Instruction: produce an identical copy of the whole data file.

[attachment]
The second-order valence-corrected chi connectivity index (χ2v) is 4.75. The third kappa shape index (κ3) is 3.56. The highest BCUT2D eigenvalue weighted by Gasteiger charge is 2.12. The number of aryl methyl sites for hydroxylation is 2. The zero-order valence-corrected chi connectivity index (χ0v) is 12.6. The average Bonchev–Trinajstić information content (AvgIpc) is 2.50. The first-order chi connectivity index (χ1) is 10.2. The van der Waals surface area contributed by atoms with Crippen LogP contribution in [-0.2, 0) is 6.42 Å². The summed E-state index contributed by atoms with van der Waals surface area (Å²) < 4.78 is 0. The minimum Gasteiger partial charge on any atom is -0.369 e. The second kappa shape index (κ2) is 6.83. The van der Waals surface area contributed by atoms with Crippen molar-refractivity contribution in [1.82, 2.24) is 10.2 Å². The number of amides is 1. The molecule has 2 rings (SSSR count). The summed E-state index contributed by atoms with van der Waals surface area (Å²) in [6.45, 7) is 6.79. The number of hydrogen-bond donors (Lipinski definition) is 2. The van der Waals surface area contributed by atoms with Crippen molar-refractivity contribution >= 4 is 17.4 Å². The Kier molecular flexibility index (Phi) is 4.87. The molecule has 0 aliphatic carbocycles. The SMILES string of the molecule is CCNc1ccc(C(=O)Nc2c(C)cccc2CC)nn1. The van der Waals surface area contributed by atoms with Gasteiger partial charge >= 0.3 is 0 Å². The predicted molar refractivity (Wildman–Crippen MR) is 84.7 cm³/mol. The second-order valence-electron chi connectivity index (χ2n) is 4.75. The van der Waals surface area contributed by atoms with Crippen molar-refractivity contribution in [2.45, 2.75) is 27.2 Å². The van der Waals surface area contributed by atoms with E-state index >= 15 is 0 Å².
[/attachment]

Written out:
The second-order valence-corrected chi connectivity index (χ2v) is 4.75. The third kappa shape index (κ3) is 3.56. The highest BCUT2D eigenvalue weighted by Gasteiger charge is 2.12. The number of aryl methyl sites for hydroxylation is 2. The zero-order valence-corrected chi connectivity index (χ0v) is 12.6. The average Bonchev–Trinajstić information content (AvgIpc) is 2.50. The first-order chi connectivity index (χ1) is 10.2. The van der Waals surface area contributed by atoms with Crippen LogP contribution in [-0.2, 0) is 6.42 Å². The summed E-state index contributed by atoms with van der Waals surface area (Å²) < 4.78 is 0. The minimum Gasteiger partial charge on any atom is -0.369 e. The second kappa shape index (κ2) is 6.83. The van der Waals surface area contributed by atoms with Crippen molar-refractivity contribution in [1.82, 2.24) is 10.2 Å². The number of amides is 1. The molecule has 2 rings (SSSR count). The summed E-state index contributed by atoms with van der Waals surface area (Å²) in [6.45, 7) is 6.79. The number of hydrogen-bond donors (Lipinski definition) is 2. The van der Waals surface area contributed by atoms with Crippen molar-refractivity contribution >= 4 is 17.4 Å². The Kier molecular flexibility index (Phi) is 4.87. The molecule has 0 aliphatic carbocycles. The SMILES string of the molecule is CCNc1ccc(C(=O)Nc2c(C)cccc2CC)nn1. The van der Waals surface area contributed by atoms with Gasteiger partial charge >= 0.3 is 0 Å². The predicted molar refractivity (Wildman–Crippen MR) is 84.7 cm³/mol. The second-order valence-electron chi connectivity index (χ2n) is 4.75. The van der Waals surface area contributed by atoms with Crippen molar-refractivity contribution in [2.45, 2.75) is 27.2 Å². The van der Waals surface area contributed by atoms with E-state index >= 15 is 0 Å².